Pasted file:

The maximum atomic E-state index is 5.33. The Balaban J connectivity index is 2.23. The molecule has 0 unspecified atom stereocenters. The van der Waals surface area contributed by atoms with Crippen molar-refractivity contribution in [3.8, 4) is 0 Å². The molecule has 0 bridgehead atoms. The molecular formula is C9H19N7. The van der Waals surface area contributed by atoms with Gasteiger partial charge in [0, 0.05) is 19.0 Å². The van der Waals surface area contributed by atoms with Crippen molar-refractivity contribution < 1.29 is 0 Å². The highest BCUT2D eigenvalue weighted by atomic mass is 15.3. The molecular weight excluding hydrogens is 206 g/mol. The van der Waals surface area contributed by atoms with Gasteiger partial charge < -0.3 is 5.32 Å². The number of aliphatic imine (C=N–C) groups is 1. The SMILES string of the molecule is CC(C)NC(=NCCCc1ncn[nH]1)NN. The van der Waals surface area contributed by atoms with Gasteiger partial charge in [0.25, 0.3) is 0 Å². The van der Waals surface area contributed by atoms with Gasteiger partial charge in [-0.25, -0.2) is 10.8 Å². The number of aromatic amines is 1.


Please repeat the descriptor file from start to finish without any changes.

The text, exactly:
The maximum atomic E-state index is 5.33. The Balaban J connectivity index is 2.23. The molecule has 0 unspecified atom stereocenters. The van der Waals surface area contributed by atoms with Crippen molar-refractivity contribution in [3.8, 4) is 0 Å². The molecule has 0 bridgehead atoms. The molecular formula is C9H19N7. The van der Waals surface area contributed by atoms with Gasteiger partial charge in [0, 0.05) is 19.0 Å². The van der Waals surface area contributed by atoms with Crippen molar-refractivity contribution < 1.29 is 0 Å². The highest BCUT2D eigenvalue weighted by atomic mass is 15.3. The molecular weight excluding hydrogens is 206 g/mol. The van der Waals surface area contributed by atoms with Gasteiger partial charge < -0.3 is 5.32 Å². The number of aliphatic imine (C=N–C) groups is 1. The SMILES string of the molecule is CC(C)NC(=NCCCc1ncn[nH]1)NN. The van der Waals surface area contributed by atoms with Gasteiger partial charge in [0.25, 0.3) is 0 Å². The van der Waals surface area contributed by atoms with Gasteiger partial charge in [-0.25, -0.2) is 10.8 Å². The number of aromatic amines is 1.